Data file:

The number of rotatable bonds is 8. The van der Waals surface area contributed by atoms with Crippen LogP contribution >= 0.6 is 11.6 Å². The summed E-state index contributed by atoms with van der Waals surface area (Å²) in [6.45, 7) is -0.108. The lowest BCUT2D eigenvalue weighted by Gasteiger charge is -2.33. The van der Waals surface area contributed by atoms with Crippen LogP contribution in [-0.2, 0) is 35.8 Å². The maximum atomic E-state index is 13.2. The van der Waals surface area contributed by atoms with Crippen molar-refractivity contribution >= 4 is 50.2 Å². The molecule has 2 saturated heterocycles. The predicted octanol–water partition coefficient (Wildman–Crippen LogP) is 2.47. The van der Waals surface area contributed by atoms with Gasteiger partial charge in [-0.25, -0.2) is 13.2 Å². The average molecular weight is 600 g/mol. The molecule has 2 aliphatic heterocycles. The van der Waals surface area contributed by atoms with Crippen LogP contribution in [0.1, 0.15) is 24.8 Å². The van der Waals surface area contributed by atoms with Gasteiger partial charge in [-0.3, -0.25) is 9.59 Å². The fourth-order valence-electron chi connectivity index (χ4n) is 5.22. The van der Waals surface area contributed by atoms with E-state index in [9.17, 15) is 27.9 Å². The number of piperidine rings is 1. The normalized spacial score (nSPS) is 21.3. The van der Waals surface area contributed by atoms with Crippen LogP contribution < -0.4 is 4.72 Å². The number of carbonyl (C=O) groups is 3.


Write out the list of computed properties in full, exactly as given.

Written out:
The number of rotatable bonds is 8. The van der Waals surface area contributed by atoms with Crippen LogP contribution >= 0.6 is 11.6 Å². The summed E-state index contributed by atoms with van der Waals surface area (Å²) in [6.45, 7) is -0.108. The lowest BCUT2D eigenvalue weighted by Gasteiger charge is -2.33. The van der Waals surface area contributed by atoms with Crippen LogP contribution in [-0.2, 0) is 35.8 Å². The maximum atomic E-state index is 13.2. The van der Waals surface area contributed by atoms with Crippen molar-refractivity contribution >= 4 is 50.2 Å². The molecule has 2 saturated heterocycles. The predicted octanol–water partition coefficient (Wildman–Crippen LogP) is 2.47. The van der Waals surface area contributed by atoms with Gasteiger partial charge in [-0.25, -0.2) is 13.2 Å². The average molecular weight is 600 g/mol. The molecule has 2 aliphatic heterocycles. The van der Waals surface area contributed by atoms with Crippen LogP contribution in [0.1, 0.15) is 24.8 Å². The van der Waals surface area contributed by atoms with Gasteiger partial charge in [-0.3, -0.25) is 9.59 Å². The fourth-order valence-electron chi connectivity index (χ4n) is 5.22. The van der Waals surface area contributed by atoms with E-state index in [9.17, 15) is 27.9 Å². The number of piperidine rings is 1. The normalized spacial score (nSPS) is 21.3. The van der Waals surface area contributed by atoms with Crippen LogP contribution < -0.4 is 4.72 Å². The number of carbonyl (C=O) groups is 3.